As John notes in the post immediately below, Democrats on the Senate Finance Committee have refused to allow the final text of their health care bill to be posted online prior to their vote on it. They claim the language is too technically difficult for ordinary people to understand, so that releasing the text would just sow confusion.
More likely, the Dems don’t want people to see language like that which appears at pages 80-81 of the bill. There it says: ” “Beginning in 2015, payment [under Medicare] would be reduced by five percent if an aggregation of the physician’s resource use is at or above the 90th percentile of national utilization.” Thus, in any year in which a particular doctor’s average per-patient Medicare costs are in the top 10 percent in the nation, the feds will cut the doctor’s payments by 5 percent.”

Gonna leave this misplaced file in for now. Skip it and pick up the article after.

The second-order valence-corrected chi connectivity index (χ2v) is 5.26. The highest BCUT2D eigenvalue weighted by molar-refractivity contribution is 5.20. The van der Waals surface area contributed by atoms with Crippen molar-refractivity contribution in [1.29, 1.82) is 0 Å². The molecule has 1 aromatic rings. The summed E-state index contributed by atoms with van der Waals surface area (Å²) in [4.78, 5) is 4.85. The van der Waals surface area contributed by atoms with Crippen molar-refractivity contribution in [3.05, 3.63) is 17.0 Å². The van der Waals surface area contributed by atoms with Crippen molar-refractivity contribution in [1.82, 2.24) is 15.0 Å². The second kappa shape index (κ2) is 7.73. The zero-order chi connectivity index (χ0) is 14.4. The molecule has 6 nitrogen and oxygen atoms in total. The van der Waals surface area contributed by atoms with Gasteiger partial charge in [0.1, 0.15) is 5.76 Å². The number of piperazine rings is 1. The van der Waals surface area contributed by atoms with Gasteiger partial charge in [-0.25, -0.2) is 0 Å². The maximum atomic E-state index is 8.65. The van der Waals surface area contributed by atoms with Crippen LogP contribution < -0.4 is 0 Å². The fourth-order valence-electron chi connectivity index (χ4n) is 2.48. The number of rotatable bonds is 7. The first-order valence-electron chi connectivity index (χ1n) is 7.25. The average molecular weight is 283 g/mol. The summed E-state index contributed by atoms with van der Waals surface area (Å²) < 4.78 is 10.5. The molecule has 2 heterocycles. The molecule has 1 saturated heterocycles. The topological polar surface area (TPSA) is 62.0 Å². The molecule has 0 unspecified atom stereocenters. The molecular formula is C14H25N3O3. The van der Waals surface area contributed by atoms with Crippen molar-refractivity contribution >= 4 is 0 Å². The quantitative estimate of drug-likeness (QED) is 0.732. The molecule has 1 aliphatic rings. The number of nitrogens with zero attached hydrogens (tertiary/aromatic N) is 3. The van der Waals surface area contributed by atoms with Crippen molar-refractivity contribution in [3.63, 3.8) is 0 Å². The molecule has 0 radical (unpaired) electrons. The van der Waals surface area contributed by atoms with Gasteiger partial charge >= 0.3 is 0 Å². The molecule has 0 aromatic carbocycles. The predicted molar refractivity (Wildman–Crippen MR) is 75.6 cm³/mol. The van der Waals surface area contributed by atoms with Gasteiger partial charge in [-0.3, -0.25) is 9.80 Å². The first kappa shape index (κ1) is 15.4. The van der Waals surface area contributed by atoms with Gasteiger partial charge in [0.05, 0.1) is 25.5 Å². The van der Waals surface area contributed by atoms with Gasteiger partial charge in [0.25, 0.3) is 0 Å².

This Washington Times editorial explains the consequences:
if a doctor authorizes expensive care, no matter how successfully, the government will punish him by scrimping on what already is a low reimbursement rate for treating Medicare patients. The incentive, therefore, is for the doctor always to provide less care for his patients for fear of having his payments docked. And because no doctor will know who falls in the top 10 percent until year’s end, or what total average costs will break the 10 percent threshold, the pressure will be intense to withhold care, and withhold care again, and then withhold it some more. Or at least to prescribe cheaper care, no matter how much less effective, in order to avoid the penalties.
This is certainly a form of rationing. And the editors of the Times don’t exaggerate when they say that, while there are no formal death panels, the Democrats’ bill will give us the functional equivalent, except that the accountants who serve as the “proxy” panel won’t know whose deaths they are causing.